Batavia Batavia may refer to: Historical places * Batavia (region), a land inhabited by the Batavian people during the Roman Empire, today part of the Netherlands * Batavia, Dutch East Indies, present-day Jakarta, the former capital of the Dutch East In ...
for supplies, returning on 19 September, her captain having chartered a Dutch vessel, ''Waaksamheid'', to follow with more stores. ''Supply'' left Port Jackson on 26 November 1791 and sailed via
Cape Horn Cape Horn ( es, Cabo de Hornos, ) is the southernmost headland of the Tierra del Fuego #REDIRECT Tierra del Fuego#REDIRECT Tierra del Fuego Tierra del Fuego (, ; Spanish for "Land of Fire", formerly also Fireland in English) is an archipelag ...
, reaching
Plymouth Plymouth () is a port city A city is a large human settlement.Goodall, B. (1987) ''The Penguin Dictionary of Human Geography''. London: Penguin.Kuper, A. and Kuper, J., eds (1996) ''The Social Science Encyclopedia''. 2nd edition. London: ...

Plymouth
on 21 April 1792. A number of David Blackburn's letters to family and friends have survived. These letters describe the events of the voyage and the early days of settlement, including Blackburn's participation in the expedition to Norfolk Island to establish a settlement there in February 1788.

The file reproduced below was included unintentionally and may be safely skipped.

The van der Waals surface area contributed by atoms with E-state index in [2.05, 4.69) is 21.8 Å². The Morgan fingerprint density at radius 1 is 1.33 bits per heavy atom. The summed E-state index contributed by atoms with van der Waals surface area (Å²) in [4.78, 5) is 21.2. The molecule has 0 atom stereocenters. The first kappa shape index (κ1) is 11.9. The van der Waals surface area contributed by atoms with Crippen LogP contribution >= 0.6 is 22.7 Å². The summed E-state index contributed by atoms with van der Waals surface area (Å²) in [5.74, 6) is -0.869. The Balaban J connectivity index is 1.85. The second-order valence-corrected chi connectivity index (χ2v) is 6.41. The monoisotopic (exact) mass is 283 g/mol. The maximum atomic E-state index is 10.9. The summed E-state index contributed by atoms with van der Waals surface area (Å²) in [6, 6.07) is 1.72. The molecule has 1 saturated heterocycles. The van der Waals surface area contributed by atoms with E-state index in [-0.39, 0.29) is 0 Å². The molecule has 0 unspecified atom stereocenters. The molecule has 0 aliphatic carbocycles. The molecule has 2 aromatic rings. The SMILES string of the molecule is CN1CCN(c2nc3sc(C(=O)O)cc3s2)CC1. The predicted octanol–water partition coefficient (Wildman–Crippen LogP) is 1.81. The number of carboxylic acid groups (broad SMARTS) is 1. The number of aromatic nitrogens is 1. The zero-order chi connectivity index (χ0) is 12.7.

Later service

The Admiralty sold her at auction in July 1792 and her new owners renamed her ''Thomas and Nancy''. She then carried coal in the Thames area until 1806.''Register of Shipping'' (1806), Seq.№186.
/ref> The Admiralty in October 1793 purchased the American mercantile ship ''New Brunswick'', named her , and sent her out to Botany Bay to replace her predecessor.


Postscript

An
Urban Transit Authority The Urban Transit Authority, a former statutory authority of the Government of New South Wales, was responsible for the operation and maintenance of buses and ferries in Sydney and Newcastle, New South Wales, Newcastle from July 1980 until Janua ...
First Fleet ferry was named after ''Supply'' in 1984.Sydney Ferries Fleet Facts
Transport for NSW


See also

*
Journals of the First Fleet There are 20 known contemporary accounts of the First Fleet made by people sailing in the fleet, including journals (both manuscript and published) and letters. The eleven ships of the fleet, carrying over 1,000 convicts, soldiers and seamen, le ...


Citations


References

* * *


External links

*
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] {{DEFAULTSORT:Supply (1759), HMS Auxiliary ships of the Royal Navy Ships of the First Fleet Brigs of the Royal Navy 1788–1850 ships of Australia Convict ships to Norfolk Island 1759 ships